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Why I Give: John Piper

John Piper ’65 and his daughter, Lizza

When he came to KU from a small town, John Piper seized the many opportunities that were presented to him. And now, by contributing to the University Honors Program, he hopes to enable current and future KU Honors students to do the same.

“I wanted to be able to give other people the same kinds of opportunities I had,” John says. “The Honors Program really did launch me in the right direction that I wanted to go, and I think it still does for students.”

John’s parents were both KU alumni, and they brought John and his brothers to the KU campus often from their home in Parsons, for music camp and basketball games. But even his familiarity with the campus couldn’t prepare him for what all laid ahead in college.

“KU opens up new horizons and opportunities you couldn’t even dream of, as a kid growing up in Parsons, Kansas. At KU, I found there were people like me who wanted to study and learn – the Honors Program was a community within the larger student body,” he says.

John credits his adviser, James Seaver, and his French professor, Barbara Craig, with propelling him toward both his goals and new experiences.

“Both the Honors Program and study abroad were instrumental in my life,” he says.

After taking French his freshman year, John went to Paris that summer with the Summer Language Institute and experienced both freedom and responsibility like he had not known. He ended up majoring in sociology, but learning French led to him studying at the University of Dakar in West Africa after graduation, with a Rotary Fellowship. He traveled all over the world with the fellowship, then finished law school at Northwestern University.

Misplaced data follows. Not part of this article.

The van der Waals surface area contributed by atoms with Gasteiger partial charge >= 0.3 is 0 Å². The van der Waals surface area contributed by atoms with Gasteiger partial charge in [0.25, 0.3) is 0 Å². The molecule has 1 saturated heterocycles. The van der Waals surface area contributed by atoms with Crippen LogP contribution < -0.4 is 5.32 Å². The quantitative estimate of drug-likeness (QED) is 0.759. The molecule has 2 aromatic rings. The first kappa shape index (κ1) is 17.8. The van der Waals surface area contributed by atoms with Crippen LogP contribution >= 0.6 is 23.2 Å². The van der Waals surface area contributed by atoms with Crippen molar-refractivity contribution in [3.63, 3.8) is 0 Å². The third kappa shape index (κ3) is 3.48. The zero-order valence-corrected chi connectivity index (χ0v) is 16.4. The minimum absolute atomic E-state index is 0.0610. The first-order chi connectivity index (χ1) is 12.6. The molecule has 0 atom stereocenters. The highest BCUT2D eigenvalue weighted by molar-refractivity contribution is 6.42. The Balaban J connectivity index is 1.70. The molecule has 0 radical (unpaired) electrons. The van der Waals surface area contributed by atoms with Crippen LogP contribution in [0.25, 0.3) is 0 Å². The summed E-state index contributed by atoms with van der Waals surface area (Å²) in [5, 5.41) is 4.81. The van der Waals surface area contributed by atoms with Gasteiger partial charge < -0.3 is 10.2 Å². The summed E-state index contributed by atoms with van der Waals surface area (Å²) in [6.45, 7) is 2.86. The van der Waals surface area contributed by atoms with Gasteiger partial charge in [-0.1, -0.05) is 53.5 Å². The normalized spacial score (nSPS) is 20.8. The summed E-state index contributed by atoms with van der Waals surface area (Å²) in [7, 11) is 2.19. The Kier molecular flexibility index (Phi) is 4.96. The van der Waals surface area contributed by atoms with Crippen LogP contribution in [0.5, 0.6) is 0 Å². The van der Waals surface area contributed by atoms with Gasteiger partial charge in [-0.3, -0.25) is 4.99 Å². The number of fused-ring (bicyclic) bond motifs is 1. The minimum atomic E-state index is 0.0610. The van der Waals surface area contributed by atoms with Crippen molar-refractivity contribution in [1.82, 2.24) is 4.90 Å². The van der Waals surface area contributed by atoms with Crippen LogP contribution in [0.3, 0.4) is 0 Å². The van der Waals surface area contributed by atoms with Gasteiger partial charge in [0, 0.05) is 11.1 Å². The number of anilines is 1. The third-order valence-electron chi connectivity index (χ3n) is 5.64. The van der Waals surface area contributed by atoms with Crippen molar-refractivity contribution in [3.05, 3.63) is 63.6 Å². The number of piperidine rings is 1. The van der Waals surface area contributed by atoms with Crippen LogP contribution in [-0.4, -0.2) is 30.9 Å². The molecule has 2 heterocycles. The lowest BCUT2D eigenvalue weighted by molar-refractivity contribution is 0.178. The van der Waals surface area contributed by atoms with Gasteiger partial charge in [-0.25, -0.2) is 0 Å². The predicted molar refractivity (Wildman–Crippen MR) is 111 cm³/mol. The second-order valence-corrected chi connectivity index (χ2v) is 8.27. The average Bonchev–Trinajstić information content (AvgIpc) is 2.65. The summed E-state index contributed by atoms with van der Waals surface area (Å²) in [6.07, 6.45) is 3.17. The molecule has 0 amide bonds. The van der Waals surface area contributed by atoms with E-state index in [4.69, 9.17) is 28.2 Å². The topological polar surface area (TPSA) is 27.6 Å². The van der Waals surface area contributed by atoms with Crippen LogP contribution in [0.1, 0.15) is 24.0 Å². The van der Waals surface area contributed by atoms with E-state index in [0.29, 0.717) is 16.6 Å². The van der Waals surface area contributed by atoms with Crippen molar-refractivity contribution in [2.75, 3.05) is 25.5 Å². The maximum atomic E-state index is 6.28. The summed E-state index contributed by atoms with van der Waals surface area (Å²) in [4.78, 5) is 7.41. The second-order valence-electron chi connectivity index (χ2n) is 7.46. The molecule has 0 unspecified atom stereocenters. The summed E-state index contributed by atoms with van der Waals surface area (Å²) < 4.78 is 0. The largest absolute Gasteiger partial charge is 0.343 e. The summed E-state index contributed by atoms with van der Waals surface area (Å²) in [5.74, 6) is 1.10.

John clerked for judges and practiced law, but he decided he wanted to do something different. He had been intrigued by his sociology of religion course ever since he was at KU, so he enrolled at Princeton Theological Seminary and became a Presbyterian minister, which he retired from in Denver.

John has passed along his family’s affinity for KU. His daughter, Lizza, graduated from KU in 2008, so he had a reason to spend more time on the campus.

And now, he has furthered his connection to KU, thanks to his generosity with the Honors Program.

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KU Today
Course offerings are “among the most comprehensive in the nation,” according to “A Review of Fifty Public University Honors Programs”
98% of University Honors Program graduates are employed or accepted to graduate school within six months of graduation
40% of students in the University Honors Program conduct research before graduation
9 to 1: Average ratio of KU honors students to faculty advisors
1 of only 7 programs nationwide to receive a top rating from “A Review of Fifty Public University Honors Programs” in 2014
60% of University Honors Program students study abroad
KU honors students select their advisors from top-ranked KU faculty